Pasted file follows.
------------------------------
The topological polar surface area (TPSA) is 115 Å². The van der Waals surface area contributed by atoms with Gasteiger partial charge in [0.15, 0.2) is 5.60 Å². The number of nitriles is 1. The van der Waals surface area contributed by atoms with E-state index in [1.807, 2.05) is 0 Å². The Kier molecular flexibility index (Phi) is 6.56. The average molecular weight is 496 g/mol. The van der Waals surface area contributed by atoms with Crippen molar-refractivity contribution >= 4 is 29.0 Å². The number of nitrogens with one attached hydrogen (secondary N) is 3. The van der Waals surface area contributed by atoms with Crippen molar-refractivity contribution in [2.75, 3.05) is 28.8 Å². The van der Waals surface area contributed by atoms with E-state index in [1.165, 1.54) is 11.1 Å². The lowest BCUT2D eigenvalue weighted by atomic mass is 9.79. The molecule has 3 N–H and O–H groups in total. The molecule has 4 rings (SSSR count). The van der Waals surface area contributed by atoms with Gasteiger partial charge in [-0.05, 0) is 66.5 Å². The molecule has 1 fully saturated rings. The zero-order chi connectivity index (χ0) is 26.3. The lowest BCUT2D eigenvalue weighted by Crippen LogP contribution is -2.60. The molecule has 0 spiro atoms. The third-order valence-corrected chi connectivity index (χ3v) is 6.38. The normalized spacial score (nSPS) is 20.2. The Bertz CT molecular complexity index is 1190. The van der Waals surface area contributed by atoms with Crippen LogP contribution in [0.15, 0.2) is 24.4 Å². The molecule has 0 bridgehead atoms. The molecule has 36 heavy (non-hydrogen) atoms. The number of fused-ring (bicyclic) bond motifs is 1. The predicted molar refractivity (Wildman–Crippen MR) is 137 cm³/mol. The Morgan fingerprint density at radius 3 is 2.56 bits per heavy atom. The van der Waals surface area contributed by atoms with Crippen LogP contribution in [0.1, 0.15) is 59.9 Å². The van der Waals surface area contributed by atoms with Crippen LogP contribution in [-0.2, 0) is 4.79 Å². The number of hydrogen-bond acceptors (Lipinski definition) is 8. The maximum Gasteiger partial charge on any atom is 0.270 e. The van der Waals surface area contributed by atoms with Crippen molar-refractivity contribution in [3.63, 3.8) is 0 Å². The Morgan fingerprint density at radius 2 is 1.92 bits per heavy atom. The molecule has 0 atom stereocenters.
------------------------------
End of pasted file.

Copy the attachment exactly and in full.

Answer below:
The topological polar surface area (TPSA) is 115 Å². The van der Waals surface area contributed by atoms with Gasteiger partial charge in [0.15, 0.2) is 5.60 Å². The number of nitriles is 1. The van der Waals surface area contributed by atoms with E-state index in [1.807, 2.05) is 0 Å². The Kier molecular flexibility index (Phi) is 6.56. The average molecular weight is 496 g/mol. The van der Waals surface area contributed by atoms with Crippen molar-refractivity contribution >= 4 is 29.0 Å². The number of nitrogens with one attached hydrogen (secondary N) is 3. The van der Waals surface area contributed by atoms with Crippen molar-refractivity contribution in [2.75, 3.05) is 28.8 Å². The van der Waals surface area contributed by atoms with E-state index in [1.165, 1.54) is 11.1 Å². The lowest BCUT2D eigenvalue weighted by atomic mass is 9.79. The molecule has 3 N–H and O–H groups in total. The molecule has 4 rings (SSSR count). The van der Waals surface area contributed by atoms with Gasteiger partial charge in [-0.05, 0) is 66.5 Å². The molecule has 1 fully saturated rings. The zero-order chi connectivity index (χ0) is 26.3. The lowest BCUT2D eigenvalue weighted by Crippen LogP contribution is -2.60. The molecule has 0 spiro atoms. The third-order valence-corrected chi connectivity index (χ3v) is 6.38. The normalized spacial score (nSPS) is 20.2. The Bertz CT molecular complexity index is 1190. The van der Waals surface area contributed by atoms with Crippen LogP contribution in [0.15, 0.2) is 24.4 Å². The molecule has 0 bridgehead atoms. The molecule has 36 heavy (non-hydrogen) atoms. The number of fused-ring (bicyclic) bond motifs is 1. The predicted molar refractivity (Wildman–Crippen MR) is 137 cm³/mol. The Morgan fingerprint density at radius 3 is 2.56 bits per heavy atom. The van der Waals surface area contributed by atoms with Crippen LogP contribution in [0.1, 0.15) is 59.9 Å². The van der Waals surface area contributed by atoms with Crippen LogP contribution in [-0.2, 0) is 4.79 Å². The number of hydrogen-bond acceptors (Lipinski definition) is 8. The maximum Gasteiger partial charge on any atom is 0.270 e. The van der Waals surface area contributed by atoms with Crippen molar-refractivity contribution in [3.63, 3.8) is 0 Å². The Morgan fingerprint density at radius 2 is 1.92 bits per heavy atom. The molecule has 0 atom stereocenters.